Qatar is flying in cows to help fight the blockade food crisis.

Qatar Enlists a New Ally in Its Diplomatic Crisis: 4,000 Cows

Qatar Enlists a New Ally in Its Diplomatic Crisis: 4,000 Cows

Moneybox
A blog about business and economics.
July 12 2017 5:56 PM

Qatar Enlists a New Ally in Its Diplomatic Crisis: 4,000 Cows

QATARDIPLOMACYLIVESTOCK
Cows airlifted from Budapest rest at the Baladna livestock production farm in al-Khor, Qatar, on Wednesday.

AFP/Getty Images

Qatar, the subject of a crippling blockade by Saudi Arabia and other Gulf countries, will welcome 4,000 herbivorous foreigners in the coming months to help fulfill the country’s dairy demands. Arriving on a Qatar Airways flight from Germany via Budapest, the first batch of 165 cows landed in the tiny Gulf nation on Tuesday and were promptly transported to a newly built dairy facility.

Dairy products found in Qatari supermarkets used to be imported from neighboring Saudi Arabia. But on June 5, Saudi Arabia, the United Arab Emirates, Egypt, and Bahrain cut off diplomatic ties with Qatar and imposed the land, air, and sea blockade of their neighbor. Doha, the capital of the primarily oil-exporting economy, rejected a list of 13 demands as preconditions for lifting the sanctions, so the blockade continues.

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According to one estimate, more than 99 percent of Qatar’s food is imported, primarily through its land border with Saudi Arabia. Although the Qatari government promises that there’s enough Ben & Jerry’s to keep the country of 2.7 million people happy, news of the blockade led many Qataris to stock up on supplies. “I’ve never seen anything like it – people have trolleys full of food and water,” one Qatari shopper told Doha News on the day the blockade was announced. Even as the blockade put Qatari shoppers on edge, it presented a business opportunity for others.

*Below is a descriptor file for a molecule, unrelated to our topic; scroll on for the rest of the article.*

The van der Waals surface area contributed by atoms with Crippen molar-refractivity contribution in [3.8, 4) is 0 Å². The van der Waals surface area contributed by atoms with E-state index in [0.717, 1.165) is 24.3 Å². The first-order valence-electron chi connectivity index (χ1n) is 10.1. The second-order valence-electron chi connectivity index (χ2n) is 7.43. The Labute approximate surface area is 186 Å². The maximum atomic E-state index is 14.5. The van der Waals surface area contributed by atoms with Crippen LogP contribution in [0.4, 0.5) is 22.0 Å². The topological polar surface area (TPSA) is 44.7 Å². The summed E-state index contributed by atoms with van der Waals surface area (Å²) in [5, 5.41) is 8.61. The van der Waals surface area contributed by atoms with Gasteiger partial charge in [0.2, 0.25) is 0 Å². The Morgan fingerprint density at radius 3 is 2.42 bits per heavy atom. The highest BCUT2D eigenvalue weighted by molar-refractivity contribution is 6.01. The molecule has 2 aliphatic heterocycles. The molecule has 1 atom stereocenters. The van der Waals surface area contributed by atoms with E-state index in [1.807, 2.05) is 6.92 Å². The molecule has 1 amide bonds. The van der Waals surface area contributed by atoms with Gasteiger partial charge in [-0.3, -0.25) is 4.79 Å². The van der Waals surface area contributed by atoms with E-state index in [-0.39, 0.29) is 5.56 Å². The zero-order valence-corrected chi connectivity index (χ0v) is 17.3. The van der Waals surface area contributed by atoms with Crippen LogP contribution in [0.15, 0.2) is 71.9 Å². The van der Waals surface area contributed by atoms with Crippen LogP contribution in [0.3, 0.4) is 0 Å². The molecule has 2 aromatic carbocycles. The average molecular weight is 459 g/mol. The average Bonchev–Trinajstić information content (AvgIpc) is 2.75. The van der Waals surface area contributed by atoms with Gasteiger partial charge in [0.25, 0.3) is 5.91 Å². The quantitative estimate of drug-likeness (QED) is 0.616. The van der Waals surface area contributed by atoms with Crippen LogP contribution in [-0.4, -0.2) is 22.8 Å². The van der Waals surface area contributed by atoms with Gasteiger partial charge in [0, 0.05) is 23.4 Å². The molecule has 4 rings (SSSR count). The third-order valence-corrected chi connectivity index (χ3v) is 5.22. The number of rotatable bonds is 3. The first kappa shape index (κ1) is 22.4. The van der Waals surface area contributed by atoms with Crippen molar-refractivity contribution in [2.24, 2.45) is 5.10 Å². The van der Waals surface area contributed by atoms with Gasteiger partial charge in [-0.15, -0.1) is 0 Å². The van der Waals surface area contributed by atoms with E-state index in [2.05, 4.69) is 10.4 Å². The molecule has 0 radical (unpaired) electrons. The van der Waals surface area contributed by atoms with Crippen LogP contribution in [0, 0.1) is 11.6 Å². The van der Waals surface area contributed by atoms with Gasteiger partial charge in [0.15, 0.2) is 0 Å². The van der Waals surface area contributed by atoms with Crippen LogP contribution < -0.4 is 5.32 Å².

According to Bloomberg, the Qatari firm Power International Holding purchased the cows from Europe to be flown in via 60 flights. Chairman Moutaz al-Khayyat says he expects the cows to meet 30 percent of the country’s dairy demand. Qatar has also been seeking new trade routes, importing yogurt from Turkey and meat and fruit from Morocco and Iran. A rival to Saudi Arabia’s ambitions in the Middle East, Iran has also granted Qatar access to three of its ports, and Turkey flew four cargo planes of food to Qatar immediately after the blockade began. “New import arrangements have been made with different countries including Turkey to ensure uninterrupted supply of food products,” a representative of Qatar’s Lulu supermarket chain told the Peninsula in June.

Qatar, which currently boasts the highest per capita income in the world, has continued to dismiss the blockade’s economic toll. Even as the Gulf country has been hit with a ratings downgrade over the crisis, its leaders and people insist on its resilience.

“Even if we don’t import or export for the next year, we have enough materials to cover our infrastructure and private sector projects,” Qatari Foreign Minister Sheikh Ahmed bin Jassim Al Thani told Al Jazeera earlier this month.

“It’s a message of defiance, that we don’t need others. Our government has made sure we have no shortages and we are grateful for that. We have no fear. No one will die of hunger,” Qatari resident Umma Issa told Bloomberg.

And although the cows might enjoy their new surroundings, hundreds of camels have reportedly died from starvation and thirst after their Qatari farmers were kicked out of Saudi Arabia. According to the Independent, the Qatari government was able to save 8,000 stranded camels, but many died en route across the desert.

Maybe Qatar Airways’ cattle car isn’t a bad way to travel after all.

Meeran Karim is a City University of New York Graduate School of Journalism fellow at Slate.